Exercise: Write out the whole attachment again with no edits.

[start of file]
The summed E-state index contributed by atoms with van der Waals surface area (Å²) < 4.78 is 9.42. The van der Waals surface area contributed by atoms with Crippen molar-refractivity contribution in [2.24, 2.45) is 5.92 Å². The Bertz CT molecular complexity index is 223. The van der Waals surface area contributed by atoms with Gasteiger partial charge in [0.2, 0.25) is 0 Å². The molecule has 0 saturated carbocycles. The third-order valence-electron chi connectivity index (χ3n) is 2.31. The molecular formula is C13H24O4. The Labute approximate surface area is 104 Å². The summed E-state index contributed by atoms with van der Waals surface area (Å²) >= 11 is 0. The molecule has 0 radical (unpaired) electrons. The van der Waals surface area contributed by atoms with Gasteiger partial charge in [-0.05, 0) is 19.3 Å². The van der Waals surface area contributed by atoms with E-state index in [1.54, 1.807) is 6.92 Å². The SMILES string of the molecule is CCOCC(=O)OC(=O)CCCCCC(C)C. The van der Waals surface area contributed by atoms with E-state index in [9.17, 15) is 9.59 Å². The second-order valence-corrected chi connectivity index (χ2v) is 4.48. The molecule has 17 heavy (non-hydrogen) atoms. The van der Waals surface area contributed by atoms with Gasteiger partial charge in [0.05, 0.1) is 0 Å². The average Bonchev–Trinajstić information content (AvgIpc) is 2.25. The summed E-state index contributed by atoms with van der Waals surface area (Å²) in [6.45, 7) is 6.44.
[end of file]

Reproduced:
The summed E-state index contributed by atoms with van der Waals surface area (Å²) < 4.78 is 9.42. The van der Waals surface area contributed by atoms with Crippen molar-refractivity contribution in [2.24, 2.45) is 5.92 Å². The Bertz CT molecular complexity index is 223. The van der Waals surface area contributed by atoms with Gasteiger partial charge in [0.2, 0.25) is 0 Å². The molecule has 0 saturated carbocycles. The third-order valence-electron chi connectivity index (χ3n) is 2.31. The molecular formula is C13H24O4. The Labute approximate surface area is 104 Å². The summed E-state index contributed by atoms with van der Waals surface area (Å²) >= 11 is 0. The molecule has 0 radical (unpaired) electrons. The van der Waals surface area contributed by atoms with Gasteiger partial charge in [-0.05, 0) is 19.3 Å². The van der Waals surface area contributed by atoms with E-state index in [1.54, 1.807) is 6.92 Å². The SMILES string of the molecule is CCOCC(=O)OC(=O)CCCCCC(C)C. The van der Waals surface area contributed by atoms with E-state index in [9.17, 15) is 9.59 Å². The second-order valence-corrected chi connectivity index (χ2v) is 4.48. The molecule has 17 heavy (non-hydrogen) atoms. The van der Waals surface area contributed by atoms with Gasteiger partial charge in [0.05, 0.1) is 0 Å². The average Bonchev–Trinajstić information content (AvgIpc) is 2.25. The summed E-state index contributed by atoms with van der Waals surface area (Å²) in [6.45, 7) is 6.44.